I love words. Every morning when I log onto my computer I have a word of the day waiting for me in my inbox. I own no fewer than eight dictionaries, including the complete twenty volume Oxford English Dictionary (which, I am proud to say, I got for a song). I marvel at beautiful language; whether it is plain and straightforward or ornate and showy, as long as it is well-written (or well-spoken) and effective, I admire it.
I recently used the word subsume in a piece without really thinking about it...I didn't even realize I knew the word, let alone how to use it properly in a sentence. But, as is often the case, after using it I became acutely aware of it.
I'm currently reading a wonderful new book, The Passage by Justin Cronin. There is a phenomenon underfoot--once rare but, in the last few years with books published by Margaret Atwood, Kate Atkinson, and John Banville (writing as Benjamin Black), among others, becoming, I'm happy to say, more common--of serious writers of mainstream literary fiction producing genre pieces. Mysteries, thrillers, science fiction, and now, with The Passage, post-apocalyptic horror. A thoughtful work, beautifully written, with a psychological depth and nuance of character not usually found in most horror novels, this piece of literary fiction also makes use of many of the formulaic tropes that make reading genre fiction so comfortable for those of us who love it; in this case, evil personified pitted against good, a mystic, somewhat supernatural innocent (here an eternal child), an epic journey, and some tasty battles.
But this is not a review of The Passage (although that will come, once I've finished it in its 766 page glory). No, here I'm speaking of words. I mentioned above my own use, several weeks ago, of the word subsume. How delighted was I, then, just yesterday to come across this word in the book I'm currently reading! And then again, this morning...and then again, just a few minutes ago. Sometimes you can just have too much of a good thing. There certainly is such a thing as le mot juste. However, in our glorious English language, which contains between half a million and a million words, surely there is another mot just as juste which Mr. Cronin could have used to indicate the concept of incorporation into a larger category.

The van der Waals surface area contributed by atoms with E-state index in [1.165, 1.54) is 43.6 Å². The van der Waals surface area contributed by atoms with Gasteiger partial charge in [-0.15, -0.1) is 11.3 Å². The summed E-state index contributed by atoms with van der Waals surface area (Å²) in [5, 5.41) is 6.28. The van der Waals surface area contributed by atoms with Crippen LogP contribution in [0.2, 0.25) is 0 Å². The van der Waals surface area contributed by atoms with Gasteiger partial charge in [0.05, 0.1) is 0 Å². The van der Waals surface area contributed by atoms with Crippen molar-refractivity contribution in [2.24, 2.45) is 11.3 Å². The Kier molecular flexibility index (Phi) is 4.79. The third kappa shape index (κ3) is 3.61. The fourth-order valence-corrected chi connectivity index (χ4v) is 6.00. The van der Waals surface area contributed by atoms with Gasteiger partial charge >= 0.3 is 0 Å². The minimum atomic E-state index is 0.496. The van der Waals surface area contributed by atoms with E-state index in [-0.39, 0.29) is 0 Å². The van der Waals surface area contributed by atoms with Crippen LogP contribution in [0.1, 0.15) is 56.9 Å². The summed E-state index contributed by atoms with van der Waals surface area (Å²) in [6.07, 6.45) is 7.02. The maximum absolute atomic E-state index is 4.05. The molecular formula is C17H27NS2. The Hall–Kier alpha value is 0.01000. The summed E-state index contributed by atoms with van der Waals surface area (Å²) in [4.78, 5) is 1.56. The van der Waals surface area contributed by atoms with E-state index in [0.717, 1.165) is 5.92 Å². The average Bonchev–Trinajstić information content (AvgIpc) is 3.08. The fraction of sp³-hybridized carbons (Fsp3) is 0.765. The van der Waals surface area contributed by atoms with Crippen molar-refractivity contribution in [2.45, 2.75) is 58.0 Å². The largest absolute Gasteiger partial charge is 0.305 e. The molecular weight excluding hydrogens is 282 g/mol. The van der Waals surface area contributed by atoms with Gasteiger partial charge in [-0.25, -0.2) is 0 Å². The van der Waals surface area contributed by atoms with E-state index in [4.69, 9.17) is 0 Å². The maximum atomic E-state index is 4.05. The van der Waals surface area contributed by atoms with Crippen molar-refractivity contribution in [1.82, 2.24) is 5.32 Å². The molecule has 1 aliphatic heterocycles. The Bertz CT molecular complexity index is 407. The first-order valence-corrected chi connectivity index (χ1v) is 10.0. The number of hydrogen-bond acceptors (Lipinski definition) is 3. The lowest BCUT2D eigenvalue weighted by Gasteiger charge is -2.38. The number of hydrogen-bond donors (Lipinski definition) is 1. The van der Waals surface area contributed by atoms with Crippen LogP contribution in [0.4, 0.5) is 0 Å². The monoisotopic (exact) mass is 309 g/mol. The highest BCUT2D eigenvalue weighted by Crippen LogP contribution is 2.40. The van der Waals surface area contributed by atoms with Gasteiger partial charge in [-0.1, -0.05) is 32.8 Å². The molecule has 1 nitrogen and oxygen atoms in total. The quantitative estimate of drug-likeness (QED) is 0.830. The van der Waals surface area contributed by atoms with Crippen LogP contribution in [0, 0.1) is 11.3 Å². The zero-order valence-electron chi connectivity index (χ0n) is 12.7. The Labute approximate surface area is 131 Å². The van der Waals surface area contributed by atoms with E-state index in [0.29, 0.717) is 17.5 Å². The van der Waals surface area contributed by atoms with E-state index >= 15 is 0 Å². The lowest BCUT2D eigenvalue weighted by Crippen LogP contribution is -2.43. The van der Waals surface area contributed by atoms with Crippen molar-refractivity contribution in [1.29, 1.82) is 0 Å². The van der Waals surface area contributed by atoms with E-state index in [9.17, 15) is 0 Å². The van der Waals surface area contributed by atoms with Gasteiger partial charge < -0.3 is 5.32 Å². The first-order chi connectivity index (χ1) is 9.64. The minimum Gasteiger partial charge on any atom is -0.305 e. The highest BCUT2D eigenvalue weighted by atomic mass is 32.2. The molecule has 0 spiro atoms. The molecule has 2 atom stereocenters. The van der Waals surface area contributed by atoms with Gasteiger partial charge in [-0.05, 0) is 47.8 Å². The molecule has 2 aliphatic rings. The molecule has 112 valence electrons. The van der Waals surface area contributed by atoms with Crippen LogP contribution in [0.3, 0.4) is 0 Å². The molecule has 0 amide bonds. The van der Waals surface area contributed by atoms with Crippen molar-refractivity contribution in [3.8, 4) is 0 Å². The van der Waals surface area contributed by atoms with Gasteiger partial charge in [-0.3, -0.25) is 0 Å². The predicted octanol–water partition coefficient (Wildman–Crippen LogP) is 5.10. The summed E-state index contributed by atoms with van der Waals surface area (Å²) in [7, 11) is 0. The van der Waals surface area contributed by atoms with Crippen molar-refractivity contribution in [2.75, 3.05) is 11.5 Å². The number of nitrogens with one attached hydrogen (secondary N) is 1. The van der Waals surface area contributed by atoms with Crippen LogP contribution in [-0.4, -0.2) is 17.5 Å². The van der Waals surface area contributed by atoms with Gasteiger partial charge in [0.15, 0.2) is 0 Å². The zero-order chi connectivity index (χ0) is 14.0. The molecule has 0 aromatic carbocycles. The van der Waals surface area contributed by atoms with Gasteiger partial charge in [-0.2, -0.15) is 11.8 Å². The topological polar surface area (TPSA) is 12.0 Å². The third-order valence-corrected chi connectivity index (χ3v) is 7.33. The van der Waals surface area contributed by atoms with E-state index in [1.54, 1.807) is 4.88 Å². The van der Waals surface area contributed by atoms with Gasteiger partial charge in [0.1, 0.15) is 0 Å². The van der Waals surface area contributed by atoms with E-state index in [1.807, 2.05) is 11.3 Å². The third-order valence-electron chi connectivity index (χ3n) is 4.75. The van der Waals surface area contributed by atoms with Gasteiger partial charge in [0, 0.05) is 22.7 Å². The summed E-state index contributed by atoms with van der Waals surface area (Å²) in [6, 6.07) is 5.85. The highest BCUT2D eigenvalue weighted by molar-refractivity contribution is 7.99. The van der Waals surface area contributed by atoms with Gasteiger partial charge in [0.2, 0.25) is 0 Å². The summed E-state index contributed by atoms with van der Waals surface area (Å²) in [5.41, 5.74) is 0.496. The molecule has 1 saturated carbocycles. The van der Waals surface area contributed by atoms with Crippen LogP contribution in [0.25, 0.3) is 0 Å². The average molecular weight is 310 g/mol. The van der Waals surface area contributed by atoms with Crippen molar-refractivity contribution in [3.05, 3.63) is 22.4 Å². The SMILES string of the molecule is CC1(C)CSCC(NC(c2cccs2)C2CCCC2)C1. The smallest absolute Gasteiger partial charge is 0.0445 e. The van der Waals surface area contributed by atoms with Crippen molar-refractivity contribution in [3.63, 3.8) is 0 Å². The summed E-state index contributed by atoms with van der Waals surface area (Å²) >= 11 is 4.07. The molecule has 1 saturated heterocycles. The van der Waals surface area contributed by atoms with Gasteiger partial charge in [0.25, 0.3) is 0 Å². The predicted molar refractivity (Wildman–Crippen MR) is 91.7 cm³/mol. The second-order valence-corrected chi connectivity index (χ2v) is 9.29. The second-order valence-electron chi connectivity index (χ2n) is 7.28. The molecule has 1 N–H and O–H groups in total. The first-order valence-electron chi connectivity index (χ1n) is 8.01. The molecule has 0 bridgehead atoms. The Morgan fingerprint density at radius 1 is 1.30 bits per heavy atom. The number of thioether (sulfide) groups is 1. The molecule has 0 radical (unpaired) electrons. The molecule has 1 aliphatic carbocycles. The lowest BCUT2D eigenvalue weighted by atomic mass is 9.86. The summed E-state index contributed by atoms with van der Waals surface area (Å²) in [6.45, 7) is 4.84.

Gods know he's not the only good writer to fall in love with his own mastery of the language. I distinctly remember during one of my very few excursions into the work of Faulkner--I think it may have been in the novella The Bear, although I'm far too lazy to go to the shelf to determine which work it was--being struck by his use of the word juxtapose...again and again and again.
So, maybe a nice thesaurus would be in order?
1 month ago